Inflatable Sit-On Kayaks
These types have a flat, open, and wide deck that the paddler sits on with his or her legs exposed. These are often preferred by anglers who need to be able to change position quickly when trying to reel in their catch, or by people who have difficulty getting in and out of a traditional sit-in type of kayak. They’re very stable in order to prevent accidental tipping, but do allow the paddler to get wetter during use than their sit-in counterparts.
Intex is part of Intex Technologies, a parent company founded in 1996 in New Delhi, India. Intex is known for producing budget-friendly and durable inflatable products, such as its Prism Frame above-ground inflatable pools and its innovative line of inflatable air beds.
Sevylor is a France-born corporation founded in 1948 that specializes in affordable, high-quality inflatable sport and recreational products. It was acquired by the Zodiac corporation in 1981, and is in the same family as the well-known Coleman, Marmot, and Contigo brands in the U.S. The company makes fun products like the Wakeslider Sharkglide Towable Float and the Tahiti Classic Inflatable Kayak.
Advanced Elements is a newer player in the game of inflatables. It specializes in inflatable kayaks, stand-up paddleboards like the Fishbone Inflatable SUP, solar showers, and waterproof gear bags like the Deep Six Deck Pack.
Sea Eagle has been manufacturing high-quality inflatable boats since 1968 and is a North American leader in the industry. Located in Long Island, N.Y., the company is famous for producing inflatable fishing boats and inflatable sport runabouts.
Inflatable Kayak Pricing
- Under $200: This price range will get you a great starter inflatable kayak. These base models will usually come as single seaters and will be made of less durable materials than those in a higher price range.
- $200-$600: These are more middle-of-the-road models. They may come in one- or two-seater versions, and are starting to utilize more technologically advanced materials and construction methods.
- Above $600: Inflatable kayaks in this price range will be the most lightweight, durable, and technologically advanced models that utilize the latest in construction techniques and materials. This is usually for more advanced kayakers.
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Look for an inflatable kayak that’s constructed from the highest-quality materials that will have the least chance of malfunctioning or leaking. These materials include chlorosulfonated polyethylene (CP) rubber that coats fabrics to make them more rugged and resistant to punctures and harsh UV rays; HD40 gum, an anti-abrasive material used on the bottoms of many models; Denier ripstop polyester, a cross-hatched fabric made from interwoven reinforcement threads that resist tearing; AIREcell urethane, a thermal-welded internal bladder system that resists wear and tear; PVC; coated vinyl, and more.
Welded seams and a poly-based fabric with drop-stitching are both designed to add structural integrity to inflatable models to give them a longer lifespan, greater inflation pressures, and air retention to provide solid, stable, and friction-free kayaks. They help to guard against early leaks and popped seams so that you can get maximum use out of your kayak before needing to replace it.
A good, strong, and reliable inflatable kayak will have top-quality air valves made to withstand harsh temperatures, salt water, and rough rapids. The four top brands of air valves used in most inflatable kayaks are Summit, Spring, Twistlok, and Leafield. They’re all user-friendly and provide superior support and strength to your inflatable kayak.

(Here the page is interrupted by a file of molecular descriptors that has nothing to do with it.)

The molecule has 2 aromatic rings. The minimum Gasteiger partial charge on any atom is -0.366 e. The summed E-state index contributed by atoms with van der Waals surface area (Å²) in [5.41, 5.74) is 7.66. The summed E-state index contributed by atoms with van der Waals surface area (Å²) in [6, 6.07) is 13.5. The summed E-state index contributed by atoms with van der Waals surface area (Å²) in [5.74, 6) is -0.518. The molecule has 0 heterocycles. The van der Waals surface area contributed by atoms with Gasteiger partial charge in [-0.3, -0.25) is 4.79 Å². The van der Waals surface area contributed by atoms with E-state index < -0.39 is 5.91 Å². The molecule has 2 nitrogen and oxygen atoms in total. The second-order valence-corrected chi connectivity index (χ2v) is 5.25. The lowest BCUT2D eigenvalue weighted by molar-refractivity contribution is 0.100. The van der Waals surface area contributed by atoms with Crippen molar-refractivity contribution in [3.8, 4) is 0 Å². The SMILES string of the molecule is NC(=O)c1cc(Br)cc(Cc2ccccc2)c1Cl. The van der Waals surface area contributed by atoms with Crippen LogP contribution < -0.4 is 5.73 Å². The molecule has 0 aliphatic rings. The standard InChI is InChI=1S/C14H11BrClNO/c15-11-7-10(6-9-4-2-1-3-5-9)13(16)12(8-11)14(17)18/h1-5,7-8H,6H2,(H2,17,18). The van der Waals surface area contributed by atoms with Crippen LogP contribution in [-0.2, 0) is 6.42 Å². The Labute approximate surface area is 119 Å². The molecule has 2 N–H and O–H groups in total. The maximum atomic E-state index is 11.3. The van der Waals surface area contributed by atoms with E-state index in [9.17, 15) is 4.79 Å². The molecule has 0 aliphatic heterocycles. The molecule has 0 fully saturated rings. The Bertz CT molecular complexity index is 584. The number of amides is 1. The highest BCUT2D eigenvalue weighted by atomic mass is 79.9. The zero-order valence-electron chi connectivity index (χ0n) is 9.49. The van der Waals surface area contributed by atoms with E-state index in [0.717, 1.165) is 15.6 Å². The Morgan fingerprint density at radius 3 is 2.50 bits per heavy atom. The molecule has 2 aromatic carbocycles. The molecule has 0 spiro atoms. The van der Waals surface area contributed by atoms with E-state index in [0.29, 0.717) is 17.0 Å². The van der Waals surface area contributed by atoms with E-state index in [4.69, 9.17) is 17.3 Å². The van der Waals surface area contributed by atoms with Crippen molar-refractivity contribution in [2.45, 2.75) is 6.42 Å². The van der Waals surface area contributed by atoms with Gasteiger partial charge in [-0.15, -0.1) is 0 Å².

- Tracking System. Consider what your primary use for your inflatable kayak will be and whether you need it to have a tracking fin or retractable skeg in order to aid in steering, or if you can get away without it.
- Weight and Weight Capacity. Consider what the upper weight limit is that you’re comfortably able to carry and load on your own. Look for inflatable kayaks that you can use independently. Do you want a two- or single-person kayak? How much weight is that kayak rated to carry? Will it be strong enough to carry all your passengers and gear without damage or malfunction?
- Dimensions. This will be a big deal depending on what you intend as your primary use for an inflatable kayak. Kayaks over 12 feet in length are usually faster and have improved tracking for open water. Shorter kayaks are slower and can be better suited to streams and rapids. Deeper models provide greater legroom and more storage than shallower models, allowing you to go farther. Wider kayaks are more stable and less tippy but can create more drag.
- Seat Type. This becomes important if you plan to spend a prolonged time in your kayak. Traveling all day requires a seat that’s comfortable, stable, and maybe even removable. Look for something that also offers good back support to minimize your risk of spinal injury during rides.
- Accessories. Many inflatable kayaks come with several different accessory options, like mesh carry bags, bow and stern grab handles, stainless steel D-rings and bungees for holding gear, splash skirts to keep you dry, removable fins, and more, all designed to make your kayaking experience more efficient and pleasurable. Consider which options are important to you when buying.
- Warranty. Inflatable kayaks are definitely not as strong and durable as their rigid counterparts and can often come with more defects or malfunctions. Get a model that’s backed by a solid warranty that protects your investment.
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Best Inflatable Kayaks in 2021
If you’re looking for an inflatable kayak that combines durability, functionality, and price, the Advanced Elements Inflatable Kayak is a great choice. This cleverly designed kayak is a hybrid between a completely inflatable kayak and a folding frame model, making it one of the more durable options available. The built-in aluminum ribs in both the bow and stern give this kayak the ability to perform like its rigid-model counterparts.